56 C. C. Robertson and M. A. Klein (eds.), Women and Slavery in Africa (Portsmouth, NH, 1997).

57 For data on the Luanda slave trade before 1850, see STDB, (https://www.slavevoyages.org/voyages/LdQssizx), accessed 2 Oct. 2019.

58 For a different view, based on local tax records from a much shorter period, see Curto, ‘Population history’, 106–7.

59 Candido, Fronteras de esclavización, 110, 112, 151–2; Curto and Gervais, ‘Population history’, 21–2, 58–9.

60 Guedes, ‘Branco africano’; Venâncio, Economia, 45–51, 57, 80–8, 103–4, 109. Miller argues that enslaved persons worked mainly, but not exclusively, in year-round occupations. See Miller, Way of Death, 270–3, 667–8.

61 Behrendt, S. D., ‘Markets, transaction cycles, and profits: merchant decision making in the British slave trade’, William and Mary Quarterly, 58:1 (2001), 171204CrossRefGoogle Scholar.

62 R. Ferreira, Dos sertões ao atlântico: Tráfico ilegal de escravos e comércio lícito em Angola, 1830–1860 (Luanda, 2012), 24.

63 Birmingham, D., ‘The coffee barons of Cazengo’, The Journal of African History, 19:4 (1978), 523–38CrossRefGoogle Scholar; Ferreira, ‘Agricultural enterprise’; Freudenthal, Arimos e fazendas; Lovejoy, Transformations in Slavery, 230.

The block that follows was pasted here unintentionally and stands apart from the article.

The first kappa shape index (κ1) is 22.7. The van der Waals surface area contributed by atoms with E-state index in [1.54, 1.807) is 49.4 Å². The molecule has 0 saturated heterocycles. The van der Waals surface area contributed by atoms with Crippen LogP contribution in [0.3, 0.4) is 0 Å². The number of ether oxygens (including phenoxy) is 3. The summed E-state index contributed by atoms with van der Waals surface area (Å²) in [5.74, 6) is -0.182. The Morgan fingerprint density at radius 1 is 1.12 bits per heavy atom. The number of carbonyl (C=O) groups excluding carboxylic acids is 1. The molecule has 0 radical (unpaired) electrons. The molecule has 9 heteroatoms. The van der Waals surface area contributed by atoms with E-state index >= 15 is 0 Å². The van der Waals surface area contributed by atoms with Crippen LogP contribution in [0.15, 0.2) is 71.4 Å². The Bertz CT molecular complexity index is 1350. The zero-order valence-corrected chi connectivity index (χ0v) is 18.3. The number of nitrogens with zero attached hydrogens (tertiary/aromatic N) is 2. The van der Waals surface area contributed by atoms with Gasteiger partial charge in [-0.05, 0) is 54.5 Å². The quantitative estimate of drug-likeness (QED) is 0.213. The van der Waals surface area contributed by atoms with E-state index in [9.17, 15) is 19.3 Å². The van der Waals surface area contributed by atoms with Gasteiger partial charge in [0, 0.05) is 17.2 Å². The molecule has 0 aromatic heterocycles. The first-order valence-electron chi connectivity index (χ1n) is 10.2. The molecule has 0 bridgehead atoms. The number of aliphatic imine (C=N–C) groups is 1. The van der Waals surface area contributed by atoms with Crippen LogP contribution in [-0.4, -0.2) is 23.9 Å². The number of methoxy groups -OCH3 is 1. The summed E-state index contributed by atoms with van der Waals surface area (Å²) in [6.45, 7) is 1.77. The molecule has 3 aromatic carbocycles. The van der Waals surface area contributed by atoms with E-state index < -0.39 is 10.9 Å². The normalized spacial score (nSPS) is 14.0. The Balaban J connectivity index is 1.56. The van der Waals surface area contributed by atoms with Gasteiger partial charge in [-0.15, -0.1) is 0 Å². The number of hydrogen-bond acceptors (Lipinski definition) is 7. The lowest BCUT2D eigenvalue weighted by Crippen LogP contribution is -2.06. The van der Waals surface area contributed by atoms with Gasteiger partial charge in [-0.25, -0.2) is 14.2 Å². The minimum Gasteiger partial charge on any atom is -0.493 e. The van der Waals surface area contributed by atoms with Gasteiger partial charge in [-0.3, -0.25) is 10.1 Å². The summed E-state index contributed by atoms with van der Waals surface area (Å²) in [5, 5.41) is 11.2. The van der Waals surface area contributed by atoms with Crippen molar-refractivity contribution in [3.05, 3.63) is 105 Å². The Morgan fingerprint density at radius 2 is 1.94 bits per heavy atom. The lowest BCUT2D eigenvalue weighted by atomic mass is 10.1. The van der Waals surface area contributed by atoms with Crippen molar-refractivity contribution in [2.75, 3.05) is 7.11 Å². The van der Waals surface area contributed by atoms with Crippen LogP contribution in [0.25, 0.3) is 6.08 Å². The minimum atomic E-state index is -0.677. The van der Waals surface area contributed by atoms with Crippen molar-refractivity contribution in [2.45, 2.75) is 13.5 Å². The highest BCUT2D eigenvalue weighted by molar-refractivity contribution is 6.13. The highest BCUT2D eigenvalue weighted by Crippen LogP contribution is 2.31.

64 Freudenthal, Arimos e fazendas, 174, 234; Dias, J., ‘White traders and colonial policy near the Kwanza: Kabuku Kambilo and the Portuguese, 1873–1896’, The Journal of African History, 17:2 (1986), 306Google Scholar. For prices, see Jacks, D. S., ‘From boom to bust: a typology of real commodity prices in the long run’, Cliometrica, 13:2 (2019), 202–20CrossRefGoogle Scholar. It must be noted that the increase in the numbers of libertos coincided with a decline in the size of the non-captive population. To some degree the rising proportion of libertos in the total population may have reflected outmigration by non-captives. Furthermore, the figure of 13,300 libertos in Golungo seems improbable; most settler plantations were in Cazengo, which is where we would expect a greater increase in the number of enslaved workers.

65 Ferreira, ‘Agricultural enterprise’, 237, 239. For the 1856 figure, see AHU SEMU-DGU, no. 638/2, ‘Nota demonstrativa do número de escravos registados na Província de Angola e suas dependências nos termos do Decreto de 14 de dezembro de 1854’.

66 J. E. Duffy, A Question of Slavery (Oxford, 1967), 34. For data on the Cuban slave trade from Angola, see STDB, (https://www.slavevoyages.org/estimates/krfTDLKM), accessed 2 Apr. 2021.

67 Boletim do Governo de Angola, 7 (16 Feb. 1867), 76–7; Boletim do Governo de Angola, 42 (15 Oct. 1870), 596–7.